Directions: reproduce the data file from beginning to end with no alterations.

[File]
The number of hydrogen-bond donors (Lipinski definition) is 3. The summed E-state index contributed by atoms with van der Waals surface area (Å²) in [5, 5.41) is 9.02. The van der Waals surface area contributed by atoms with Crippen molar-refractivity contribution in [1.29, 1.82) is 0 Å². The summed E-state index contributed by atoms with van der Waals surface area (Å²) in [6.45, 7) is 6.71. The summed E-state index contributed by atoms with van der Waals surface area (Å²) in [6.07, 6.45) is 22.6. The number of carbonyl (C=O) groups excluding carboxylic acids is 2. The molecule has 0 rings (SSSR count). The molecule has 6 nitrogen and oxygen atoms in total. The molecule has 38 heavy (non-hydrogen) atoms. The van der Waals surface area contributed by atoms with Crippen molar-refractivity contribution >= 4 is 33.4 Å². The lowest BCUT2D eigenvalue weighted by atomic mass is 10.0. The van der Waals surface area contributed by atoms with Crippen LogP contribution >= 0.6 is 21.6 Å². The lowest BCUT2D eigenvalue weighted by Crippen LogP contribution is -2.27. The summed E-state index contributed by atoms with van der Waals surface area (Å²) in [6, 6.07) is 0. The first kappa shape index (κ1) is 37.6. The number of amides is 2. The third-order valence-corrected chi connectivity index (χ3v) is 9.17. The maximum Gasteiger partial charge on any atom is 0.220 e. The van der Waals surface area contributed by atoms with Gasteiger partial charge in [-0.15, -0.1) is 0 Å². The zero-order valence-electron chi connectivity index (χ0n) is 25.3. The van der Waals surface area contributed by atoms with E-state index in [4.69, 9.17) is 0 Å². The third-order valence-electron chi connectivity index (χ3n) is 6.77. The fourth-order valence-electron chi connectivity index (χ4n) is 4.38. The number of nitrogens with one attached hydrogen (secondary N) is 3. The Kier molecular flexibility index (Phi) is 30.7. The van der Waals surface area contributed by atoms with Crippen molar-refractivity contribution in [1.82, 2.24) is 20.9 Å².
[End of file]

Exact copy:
The number of hydrogen-bond donors (Lipinski definition) is 3. The summed E-state index contributed by atoms with van der Waals surface area (Å²) in [5, 5.41) is 9.02. The van der Waals surface area contributed by atoms with Crippen molar-refractivity contribution in [1.29, 1.82) is 0 Å². The summed E-state index contributed by atoms with van der Waals surface area (Å²) in [6.45, 7) is 6.71. The summed E-state index contributed by atoms with van der Waals surface area (Å²) in [6.07, 6.45) is 22.6. The number of carbonyl (C=O) groups excluding carboxylic acids is 2. The molecule has 0 rings (SSSR count). The molecule has 6 nitrogen and oxygen atoms in total. The molecule has 38 heavy (non-hydrogen) atoms. The van der Waals surface area contributed by atoms with Crippen molar-refractivity contribution >= 4 is 33.4 Å². The lowest BCUT2D eigenvalue weighted by atomic mass is 10.0. The van der Waals surface area contributed by atoms with Crippen LogP contribution >= 0.6 is 21.6 Å². The lowest BCUT2D eigenvalue weighted by Crippen LogP contribution is -2.27. The summed E-state index contributed by atoms with van der Waals surface area (Å²) in [6, 6.07) is 0. The first kappa shape index (κ1) is 37.6. The number of amides is 2. The third-order valence-corrected chi connectivity index (χ3v) is 9.17. The maximum Gasteiger partial charge on any atom is 0.220 e. The van der Waals surface area contributed by atoms with Gasteiger partial charge in [-0.15, -0.1) is 0 Å². The zero-order valence-electron chi connectivity index (χ0n) is 25.3. The van der Waals surface area contributed by atoms with E-state index in [4.69, 9.17) is 0 Å². The third-order valence-electron chi connectivity index (χ3n) is 6.77. The fourth-order valence-electron chi connectivity index (χ4n) is 4.38. The number of nitrogens with one attached hydrogen (secondary N) is 3. The Kier molecular flexibility index (Phi) is 30.7. The van der Waals surface area contributed by atoms with Crippen molar-refractivity contribution in [1.82, 2.24) is 20.9 Å².